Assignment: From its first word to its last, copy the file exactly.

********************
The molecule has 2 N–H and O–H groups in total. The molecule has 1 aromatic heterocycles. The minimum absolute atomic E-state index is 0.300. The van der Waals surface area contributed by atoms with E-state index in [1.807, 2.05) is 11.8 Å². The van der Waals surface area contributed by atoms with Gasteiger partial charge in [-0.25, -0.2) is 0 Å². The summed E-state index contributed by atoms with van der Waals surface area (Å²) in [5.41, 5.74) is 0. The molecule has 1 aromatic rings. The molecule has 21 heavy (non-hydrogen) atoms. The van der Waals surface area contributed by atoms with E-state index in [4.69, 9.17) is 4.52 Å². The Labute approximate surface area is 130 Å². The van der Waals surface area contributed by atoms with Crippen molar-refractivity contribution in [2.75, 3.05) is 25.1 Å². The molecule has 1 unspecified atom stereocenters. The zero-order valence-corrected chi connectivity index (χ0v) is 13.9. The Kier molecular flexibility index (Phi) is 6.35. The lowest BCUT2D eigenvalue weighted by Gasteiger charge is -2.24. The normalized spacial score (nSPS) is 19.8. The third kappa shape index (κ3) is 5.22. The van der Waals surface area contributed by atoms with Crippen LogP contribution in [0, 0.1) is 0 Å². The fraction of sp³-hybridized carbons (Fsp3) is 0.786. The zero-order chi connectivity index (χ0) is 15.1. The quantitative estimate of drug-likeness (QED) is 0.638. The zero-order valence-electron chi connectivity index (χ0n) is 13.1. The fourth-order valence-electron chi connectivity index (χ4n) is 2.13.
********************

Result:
The molecule has 2 N–H and O–H groups in total. The molecule has 1 aromatic heterocycles. The minimum absolute atomic E-state index is 0.300. The van der Waals surface area contributed by atoms with E-state index in [1.807, 2.05) is 11.8 Å². The van der Waals surface area contributed by atoms with Gasteiger partial charge in [-0.25, -0.2) is 0 Å². The summed E-state index contributed by atoms with van der Waals surface area (Å²) in [5.41, 5.74) is 0. The molecule has 1 aromatic rings. The molecule has 21 heavy (non-hydrogen) atoms. The van der Waals surface area contributed by atoms with E-state index in [4.69, 9.17) is 4.52 Å². The Labute approximate surface area is 130 Å². The van der Waals surface area contributed by atoms with Crippen molar-refractivity contribution in [2.75, 3.05) is 25.1 Å². The molecule has 1 unspecified atom stereocenters. The zero-order valence-corrected chi connectivity index (χ0v) is 13.9. The Kier molecular flexibility index (Phi) is 6.35. The lowest BCUT2D eigenvalue weighted by Gasteiger charge is -2.24. The normalized spacial score (nSPS) is 19.8. The third kappa shape index (κ3) is 5.22. The van der Waals surface area contributed by atoms with Crippen LogP contribution in [0, 0.1) is 0 Å². The fraction of sp³-hybridized carbons (Fsp3) is 0.786. The zero-order chi connectivity index (χ0) is 15.1. The quantitative estimate of drug-likeness (QED) is 0.638. The zero-order valence-electron chi connectivity index (χ0n) is 13.1. The fourth-order valence-electron chi connectivity index (χ4n) is 2.13.